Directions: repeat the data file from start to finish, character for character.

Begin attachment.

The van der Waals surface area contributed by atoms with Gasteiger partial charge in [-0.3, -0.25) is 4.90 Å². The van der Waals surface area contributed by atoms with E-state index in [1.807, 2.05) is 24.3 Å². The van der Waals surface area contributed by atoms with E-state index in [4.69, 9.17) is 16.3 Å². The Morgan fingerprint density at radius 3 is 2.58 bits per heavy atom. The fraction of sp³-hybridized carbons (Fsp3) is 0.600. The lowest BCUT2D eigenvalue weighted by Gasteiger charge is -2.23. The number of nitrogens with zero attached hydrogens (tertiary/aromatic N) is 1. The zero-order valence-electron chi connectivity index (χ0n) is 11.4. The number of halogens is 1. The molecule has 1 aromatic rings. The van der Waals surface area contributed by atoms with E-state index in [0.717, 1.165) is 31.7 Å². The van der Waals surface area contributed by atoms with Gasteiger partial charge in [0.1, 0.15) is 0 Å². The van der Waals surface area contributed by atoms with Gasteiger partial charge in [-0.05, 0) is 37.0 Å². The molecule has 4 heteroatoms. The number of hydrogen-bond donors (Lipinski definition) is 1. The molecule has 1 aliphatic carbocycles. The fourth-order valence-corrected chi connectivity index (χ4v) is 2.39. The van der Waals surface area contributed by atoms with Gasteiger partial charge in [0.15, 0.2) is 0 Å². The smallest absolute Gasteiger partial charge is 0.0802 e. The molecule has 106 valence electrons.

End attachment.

The van der Waals surface area contributed by atoms with Gasteiger partial charge in [-0.3, -0.25) is 4.90 Å². The van der Waals surface area contributed by atoms with E-state index in [1.807, 2.05) is 24.3 Å². The van der Waals surface area contributed by atoms with E-state index in [4.69, 9.17) is 16.3 Å². The Morgan fingerprint density at radius 3 is 2.58 bits per heavy atom. The fraction of sp³-hybridized carbons (Fsp3) is 0.600. The lowest BCUT2D eigenvalue weighted by Gasteiger charge is -2.23. The number of nitrogens with zero attached hydrogens (tertiary/aromatic N) is 1. The zero-order valence-electron chi connectivity index (χ0n) is 11.4. The number of halogens is 1. The molecule has 1 aromatic rings. The van der Waals surface area contributed by atoms with E-state index in [0.717, 1.165) is 31.7 Å². The van der Waals surface area contributed by atoms with Gasteiger partial charge in [0.1, 0.15) is 0 Å². The van der Waals surface area contributed by atoms with Gasteiger partial charge in [-0.05, 0) is 37.0 Å². The molecule has 4 heteroatoms. The number of hydrogen-bond donors (Lipinski definition) is 1. The molecule has 1 aliphatic carbocycles. The fourth-order valence-corrected chi connectivity index (χ4v) is 2.39. The van der Waals surface area contributed by atoms with Gasteiger partial charge in [0.15, 0.2) is 0 Å². The smallest absolute Gasteiger partial charge is 0.0802 e. The molecule has 106 valence electrons.